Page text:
Tag Archives: Arabic

Jew of the Week: Harold Grinspoon

The Philanthropist Behind PJ Library

Harold Grinspoon (Credit: Robert Charles Photography)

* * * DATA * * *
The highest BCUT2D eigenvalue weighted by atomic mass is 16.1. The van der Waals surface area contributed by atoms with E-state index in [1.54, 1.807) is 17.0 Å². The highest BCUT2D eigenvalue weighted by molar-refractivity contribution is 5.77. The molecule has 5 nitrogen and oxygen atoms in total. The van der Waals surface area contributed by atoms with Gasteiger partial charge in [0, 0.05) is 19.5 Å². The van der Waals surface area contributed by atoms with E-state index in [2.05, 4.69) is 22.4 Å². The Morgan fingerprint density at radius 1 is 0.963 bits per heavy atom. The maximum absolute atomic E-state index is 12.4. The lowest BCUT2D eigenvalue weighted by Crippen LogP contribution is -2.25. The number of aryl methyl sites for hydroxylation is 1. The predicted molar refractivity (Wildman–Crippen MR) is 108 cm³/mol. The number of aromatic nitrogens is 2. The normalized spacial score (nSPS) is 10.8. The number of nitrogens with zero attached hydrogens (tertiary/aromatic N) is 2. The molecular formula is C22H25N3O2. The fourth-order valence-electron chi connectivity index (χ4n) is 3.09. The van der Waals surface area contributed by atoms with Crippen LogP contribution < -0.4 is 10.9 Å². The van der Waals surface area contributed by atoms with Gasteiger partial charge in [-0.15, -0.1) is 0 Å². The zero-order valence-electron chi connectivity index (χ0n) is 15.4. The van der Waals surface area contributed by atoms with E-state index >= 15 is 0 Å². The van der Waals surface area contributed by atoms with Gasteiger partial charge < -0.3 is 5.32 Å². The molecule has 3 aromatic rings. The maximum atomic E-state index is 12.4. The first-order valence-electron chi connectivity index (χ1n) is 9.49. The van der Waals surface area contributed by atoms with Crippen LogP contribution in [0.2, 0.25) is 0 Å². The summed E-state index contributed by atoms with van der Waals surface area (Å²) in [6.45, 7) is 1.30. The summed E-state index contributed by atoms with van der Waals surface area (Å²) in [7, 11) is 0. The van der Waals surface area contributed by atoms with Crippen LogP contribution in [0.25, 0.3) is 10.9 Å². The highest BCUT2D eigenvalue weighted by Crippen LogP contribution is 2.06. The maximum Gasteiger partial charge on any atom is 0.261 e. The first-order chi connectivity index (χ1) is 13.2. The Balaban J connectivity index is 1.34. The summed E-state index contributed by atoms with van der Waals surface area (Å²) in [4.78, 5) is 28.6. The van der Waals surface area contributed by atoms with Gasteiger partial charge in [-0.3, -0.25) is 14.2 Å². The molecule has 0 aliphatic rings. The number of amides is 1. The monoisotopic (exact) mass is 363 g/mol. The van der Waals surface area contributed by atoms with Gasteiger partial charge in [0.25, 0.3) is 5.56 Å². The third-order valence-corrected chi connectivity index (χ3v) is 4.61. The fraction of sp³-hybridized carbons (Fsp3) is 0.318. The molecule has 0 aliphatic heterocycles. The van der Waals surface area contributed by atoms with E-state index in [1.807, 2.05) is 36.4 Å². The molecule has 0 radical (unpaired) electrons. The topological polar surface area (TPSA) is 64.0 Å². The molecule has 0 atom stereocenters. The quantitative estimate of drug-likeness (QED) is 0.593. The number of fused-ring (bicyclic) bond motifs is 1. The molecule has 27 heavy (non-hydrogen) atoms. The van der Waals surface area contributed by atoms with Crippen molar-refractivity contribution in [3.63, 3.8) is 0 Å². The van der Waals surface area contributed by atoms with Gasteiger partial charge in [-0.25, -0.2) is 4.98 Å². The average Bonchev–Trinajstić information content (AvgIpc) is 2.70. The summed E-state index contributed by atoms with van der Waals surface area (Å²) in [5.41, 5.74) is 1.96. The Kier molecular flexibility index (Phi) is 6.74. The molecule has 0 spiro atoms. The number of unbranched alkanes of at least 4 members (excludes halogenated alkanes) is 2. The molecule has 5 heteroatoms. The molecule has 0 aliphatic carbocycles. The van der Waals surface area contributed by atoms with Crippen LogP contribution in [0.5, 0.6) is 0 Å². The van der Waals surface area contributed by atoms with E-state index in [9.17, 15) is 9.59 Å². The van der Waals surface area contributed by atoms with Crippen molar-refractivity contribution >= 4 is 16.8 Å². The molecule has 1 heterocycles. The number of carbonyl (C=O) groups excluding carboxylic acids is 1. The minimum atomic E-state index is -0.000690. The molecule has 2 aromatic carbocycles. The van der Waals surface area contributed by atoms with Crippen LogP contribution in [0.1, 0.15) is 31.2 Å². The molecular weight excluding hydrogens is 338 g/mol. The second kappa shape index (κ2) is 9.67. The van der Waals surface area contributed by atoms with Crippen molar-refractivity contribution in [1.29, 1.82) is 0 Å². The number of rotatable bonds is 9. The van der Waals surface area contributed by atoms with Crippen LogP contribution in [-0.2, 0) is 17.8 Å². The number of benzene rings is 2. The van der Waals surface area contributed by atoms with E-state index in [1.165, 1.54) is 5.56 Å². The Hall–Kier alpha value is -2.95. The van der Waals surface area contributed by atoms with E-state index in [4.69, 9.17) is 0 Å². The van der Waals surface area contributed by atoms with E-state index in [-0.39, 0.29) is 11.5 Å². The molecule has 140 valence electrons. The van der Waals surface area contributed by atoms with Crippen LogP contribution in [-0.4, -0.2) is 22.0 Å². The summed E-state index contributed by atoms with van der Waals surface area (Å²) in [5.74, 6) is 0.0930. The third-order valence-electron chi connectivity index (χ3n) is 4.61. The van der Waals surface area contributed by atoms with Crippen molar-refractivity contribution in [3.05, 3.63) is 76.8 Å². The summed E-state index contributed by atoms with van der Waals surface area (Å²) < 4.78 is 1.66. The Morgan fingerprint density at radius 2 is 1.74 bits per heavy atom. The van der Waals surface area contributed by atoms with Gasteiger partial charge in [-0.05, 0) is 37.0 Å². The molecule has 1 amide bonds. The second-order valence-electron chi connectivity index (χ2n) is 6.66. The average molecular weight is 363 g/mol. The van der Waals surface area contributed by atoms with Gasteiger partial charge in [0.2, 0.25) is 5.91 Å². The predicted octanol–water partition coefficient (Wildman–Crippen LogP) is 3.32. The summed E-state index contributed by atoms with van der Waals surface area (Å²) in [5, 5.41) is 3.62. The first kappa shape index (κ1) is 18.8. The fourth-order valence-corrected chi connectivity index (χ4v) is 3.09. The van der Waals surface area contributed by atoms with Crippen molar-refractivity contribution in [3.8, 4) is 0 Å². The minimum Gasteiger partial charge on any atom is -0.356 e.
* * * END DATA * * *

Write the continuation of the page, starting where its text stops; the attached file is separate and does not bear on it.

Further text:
Harold Grinspoon (b. 1929) was born and raised in Newton, Massachusetts to a family of Jewish-Russian immigrants. He had a difficult childhood, struggling with dyslexia and rampant anti-Semitism, poverty, and losing his father at 19. While a student at Marlboro College, he had his first business idea: Putting together some meagre savings, he bought an old laundry machine and put it in the college dorm, charging 25 cents per load. Meanwhile, he worked on an ice cream truck and soon left school to manage a whole fleet of them. After serving in the Navy, Grinspoon bought his first property in 1959. He renovated it and rented out one of the units, and from there steadily built his real estate development business. He founded Aspen Square Management, now one of America’s top-50 private developers, with 15,000 apartments across 16 states. When diagnosed with cancer at age 59, Grinspoon realized he wanted to do something more meaningful with his life. He was particularly troubled by Jewish assimilation and intermarriage. Together with his wife, he founded the Harold Grinspoon Foundation to fund a variety of Jewish causes, and has since donated over $200 million. At one Passover seder, Grinspoon saw how excited his grandkids were to read Jewish books, and came up with the idea of sending a free Jewish book once a month to every Jewish home. Thus, in 2005 he launched PJ Library. Today, PJ Library operates around the world, delivering nearly 1 million free books each month to kids in some 30 countries. PJ Library also delivers popular Arabic-language books to Arab Israeli children. (It’s the largest Arabic book program in the world!) Meanwhile, PJ Library runs weekend and after-school programs, along with over 3000 events a year. The Harold Grinspoon Foundation funds other Jewish programs, too, including Jewish camps and day schools. In 2015, Grinspoon signed The Giving Pledge to donate more than half of his wealth. Grinspoon and his PJ Library have won a number of prestigious awards, including one from the Library of Congress. Grinspoon has been called “the most important Jewish philanthropist you’ve never heard of”. He is also an avid artist and sculptor, and is still very active at 92 years old. Sign up to PJ Library here!